Aah, new cabinets, countertops, sink, everything!  We’ll get to the backsplash and the drawer pulls in a bit, but it’s heaven even now.

I hopped right in when they were done and made some old standbys: whole wheat biscuits, sauteed chard and mushrooms, and our fave, the  Zuni Cafe Roast Chicken (sans bread salad).  We sat in the kitchen and gazed at our new digs as we ate, savoring the blessings of family.

I think I’ll rest my case there – the evidence is overwhelming.

It’s In The Blood

My grandpa, growing front yard ‘chokes in Las Vegas!

Nope, the post title is not a hidden message about the baby’s sex – we won’t know that for a few more weeks yet.  For now, it’s just an “it”, a little one, a baby.  In the meantime, to keep my mind occupied, I’ve been on a baking kick.

I’ve become one of those infuriating people who makes fattening things but doesn’t eat them herself (I’m looking at you, Mom), since sweets haven’t been calling to me these days.  That hasn’t stopped me from running to the kitchen at 8pm because I just have to make chocolate chip cookies.

It’s been nice to have excuses to bake – it is the Christmas season, after all – and my friend Lynelle’s birthday was just such an occasion.  I had a glut of sweet potatoes from our farm share, and a need for something wintery and delicious.  This recipe fit the bill – sweet, spicy, moist and comforting – perfect.

Spiced Sweet Potato Cake with Brown Sugar Icing – from Epicurious


2 cups cooked and mashed red-skinned sweet potatoes – I prefer to roast them in foil until they’re mush, but they can also be microwaved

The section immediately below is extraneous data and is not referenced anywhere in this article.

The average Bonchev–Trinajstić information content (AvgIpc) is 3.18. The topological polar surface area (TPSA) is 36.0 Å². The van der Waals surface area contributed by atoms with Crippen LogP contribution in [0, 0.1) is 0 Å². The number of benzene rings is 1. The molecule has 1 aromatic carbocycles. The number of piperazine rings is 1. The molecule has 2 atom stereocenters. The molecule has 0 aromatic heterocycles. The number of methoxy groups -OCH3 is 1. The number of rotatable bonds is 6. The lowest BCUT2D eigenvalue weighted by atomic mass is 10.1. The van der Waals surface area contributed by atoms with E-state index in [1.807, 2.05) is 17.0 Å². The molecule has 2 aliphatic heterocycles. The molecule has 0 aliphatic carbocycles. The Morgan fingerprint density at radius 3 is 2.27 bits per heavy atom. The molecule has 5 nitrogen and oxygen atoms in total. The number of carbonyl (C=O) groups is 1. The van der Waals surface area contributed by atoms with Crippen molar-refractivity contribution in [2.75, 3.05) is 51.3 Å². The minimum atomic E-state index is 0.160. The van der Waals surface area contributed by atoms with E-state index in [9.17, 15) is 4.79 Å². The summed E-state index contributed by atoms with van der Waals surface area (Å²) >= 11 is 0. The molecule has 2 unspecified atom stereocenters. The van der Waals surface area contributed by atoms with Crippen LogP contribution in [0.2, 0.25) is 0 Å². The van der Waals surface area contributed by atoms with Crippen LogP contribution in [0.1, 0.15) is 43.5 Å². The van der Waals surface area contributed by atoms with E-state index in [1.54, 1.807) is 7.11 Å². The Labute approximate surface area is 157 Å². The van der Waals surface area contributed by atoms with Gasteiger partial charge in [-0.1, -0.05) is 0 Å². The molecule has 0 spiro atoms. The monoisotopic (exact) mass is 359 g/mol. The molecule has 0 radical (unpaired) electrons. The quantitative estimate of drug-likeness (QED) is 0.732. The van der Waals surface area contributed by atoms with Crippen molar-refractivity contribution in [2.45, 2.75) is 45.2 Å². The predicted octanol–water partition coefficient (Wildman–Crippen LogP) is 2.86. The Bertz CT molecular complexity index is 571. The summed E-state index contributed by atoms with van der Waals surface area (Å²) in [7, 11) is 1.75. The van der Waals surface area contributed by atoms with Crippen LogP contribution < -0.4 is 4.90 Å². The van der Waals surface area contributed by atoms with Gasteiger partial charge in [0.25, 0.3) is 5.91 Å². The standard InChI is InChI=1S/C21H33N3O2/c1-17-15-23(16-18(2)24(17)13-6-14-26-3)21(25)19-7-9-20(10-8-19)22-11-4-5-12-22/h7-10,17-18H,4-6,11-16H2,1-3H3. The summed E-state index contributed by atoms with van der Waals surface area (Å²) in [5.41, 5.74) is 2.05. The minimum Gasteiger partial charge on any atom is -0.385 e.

2 3/4 cups all purpose flour
2 teaspoons ground cinnamon
1 1/4 teaspoons ground ginger
1 teaspoon baking powder
1 teaspoon baking soda
1/2 teaspoon salt
2 cups sugar
1 cup vegetable oil
4 large eggs
1 teaspoon vanilla extract

For the icing:
1 cup powdered sugar
3/4 cup (packed) dark brown sugar
1/2 cup whipping cream
1/4 cup (1/2 stick) unsalted butter
1/4 teaspoon vanilla extract

Position rack in center of oven; preheat to 325°F. Spray 12-cup Bundt pan with nonstick spray. Mix together wet ingredients (sweet potatoes, sugar, oil) and beat until smooth.  Add eggs 2 at a time, beating well after each addition.  Add dry ingredients (flour, cinnamon, ginger, baking powder, baking soda and salt); beat just until blended. Beat in vanilla. Transfer batter to prepared pan. Bake cake until tester inserted near center comes out clean, about 1 hour 5 minutes. Cool cake in pan on rack 15 minutes. Using small knife, cut around sides of pan and center tube to loosen cake. Turn out onto rack; cool completely.

For icing:
Sift powdered sugar into medium bowl. Stir brown sugar, whipping cream and butter in medium saucepan over medium-low heat until butter melts and sugar dissolves. Increase heat to medium-high and bring to boil. Boil 3 minutes, occasionally stirring and swirling pan. Remove from heat and stir in vanilla. Pour brown sugar mixture over powdered sugar. Whisk icing until smooth and lightened in color, about 1 minute. Cool icing until lukewarm and icing falls in heavy ribbon from spoon, whisking often, about 15 minutes. Spoon icing thickly over top of cake, allowing icing to drip down sides of cake. Let stand until icing is firm, at least 1 hour. (Can be prepared 1 day ahead. Cover with cake dome and let stand at room temperature.)

I can see this cake being perfect without the icing as a special brunch coffee cake, but as a sweet after-dinner treat, it can’t be beat.

Of course, we’re always far too impatient to take a picture before digging in, but I was fortunate enough to snag these shots before it disappeared completely!

Two Thousand Words

I had just found out, then realized that I hadn’t yet turned the page on the calendar.  So I did.


Here’s what I look like now – the belly has just started, but the top – good god!  Two bra sizes up already, for crying out loud.


It has been so long since I’ve visited my oft-neglected site.  I’ve been just bursting to share the news, that I’ve had to completely abandon blog land – way too tempting to blurt it out…